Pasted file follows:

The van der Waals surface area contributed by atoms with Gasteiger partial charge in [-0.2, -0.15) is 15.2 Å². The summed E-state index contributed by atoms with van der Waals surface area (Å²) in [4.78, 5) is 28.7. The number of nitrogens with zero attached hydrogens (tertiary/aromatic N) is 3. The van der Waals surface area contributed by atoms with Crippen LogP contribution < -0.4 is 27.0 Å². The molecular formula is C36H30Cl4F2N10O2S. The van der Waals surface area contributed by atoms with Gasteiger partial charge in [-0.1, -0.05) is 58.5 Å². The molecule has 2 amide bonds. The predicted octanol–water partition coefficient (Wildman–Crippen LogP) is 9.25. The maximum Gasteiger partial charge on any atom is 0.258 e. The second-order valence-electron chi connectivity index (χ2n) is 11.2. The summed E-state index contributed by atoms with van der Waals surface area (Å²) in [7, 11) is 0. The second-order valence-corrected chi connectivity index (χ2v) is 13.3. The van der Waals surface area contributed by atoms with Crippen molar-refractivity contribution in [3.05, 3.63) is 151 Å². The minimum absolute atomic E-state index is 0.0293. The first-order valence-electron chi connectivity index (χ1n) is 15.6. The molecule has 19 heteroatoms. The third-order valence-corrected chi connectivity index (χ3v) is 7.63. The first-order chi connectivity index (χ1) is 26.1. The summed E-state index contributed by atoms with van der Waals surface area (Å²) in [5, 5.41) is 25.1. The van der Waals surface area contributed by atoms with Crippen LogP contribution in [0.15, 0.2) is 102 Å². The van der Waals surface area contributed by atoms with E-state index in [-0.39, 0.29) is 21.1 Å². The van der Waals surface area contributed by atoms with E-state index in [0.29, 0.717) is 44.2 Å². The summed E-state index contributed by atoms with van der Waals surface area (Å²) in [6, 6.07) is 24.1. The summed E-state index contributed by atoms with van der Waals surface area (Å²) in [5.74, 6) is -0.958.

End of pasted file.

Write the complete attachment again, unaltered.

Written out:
The van der Waals surface area contributed by atoms with Gasteiger partial charge in [-0.2, -0.15) is 15.2 Å². The summed E-state index contributed by atoms with van der Waals surface area (Å²) in [4.78, 5) is 28.7. The number of nitrogens with zero attached hydrogens (tertiary/aromatic N) is 3. The van der Waals surface area contributed by atoms with Crippen LogP contribution < -0.4 is 27.0 Å². The molecular formula is C36H30Cl4F2N10O2S. The van der Waals surface area contributed by atoms with Gasteiger partial charge in [-0.1, -0.05) is 58.5 Å². The molecule has 2 amide bonds. The predicted octanol–water partition coefficient (Wildman–Crippen LogP) is 9.25. The maximum Gasteiger partial charge on any atom is 0.258 e. The second-order valence-electron chi connectivity index (χ2n) is 11.2. The summed E-state index contributed by atoms with van der Waals surface area (Å²) in [7, 11) is 0. The second-order valence-corrected chi connectivity index (χ2v) is 13.3. The van der Waals surface area contributed by atoms with Crippen molar-refractivity contribution in [3.05, 3.63) is 151 Å². The minimum absolute atomic E-state index is 0.0293. The first-order valence-electron chi connectivity index (χ1n) is 15.6. The molecule has 19 heteroatoms. The third-order valence-corrected chi connectivity index (χ3v) is 7.63. The first-order chi connectivity index (χ1) is 26.1. The summed E-state index contributed by atoms with van der Waals surface area (Å²) in [5, 5.41) is 25.1. The van der Waals surface area contributed by atoms with Crippen LogP contribution in [0.15, 0.2) is 102 Å². The van der Waals surface area contributed by atoms with E-state index in [-0.39, 0.29) is 21.1 Å². The van der Waals surface area contributed by atoms with E-state index in [0.29, 0.717) is 44.2 Å². The summed E-state index contributed by atoms with van der Waals surface area (Å²) in [6, 6.07) is 24.1. The summed E-state index contributed by atoms with van der Waals surface area (Å²) in [5.74, 6) is -0.958.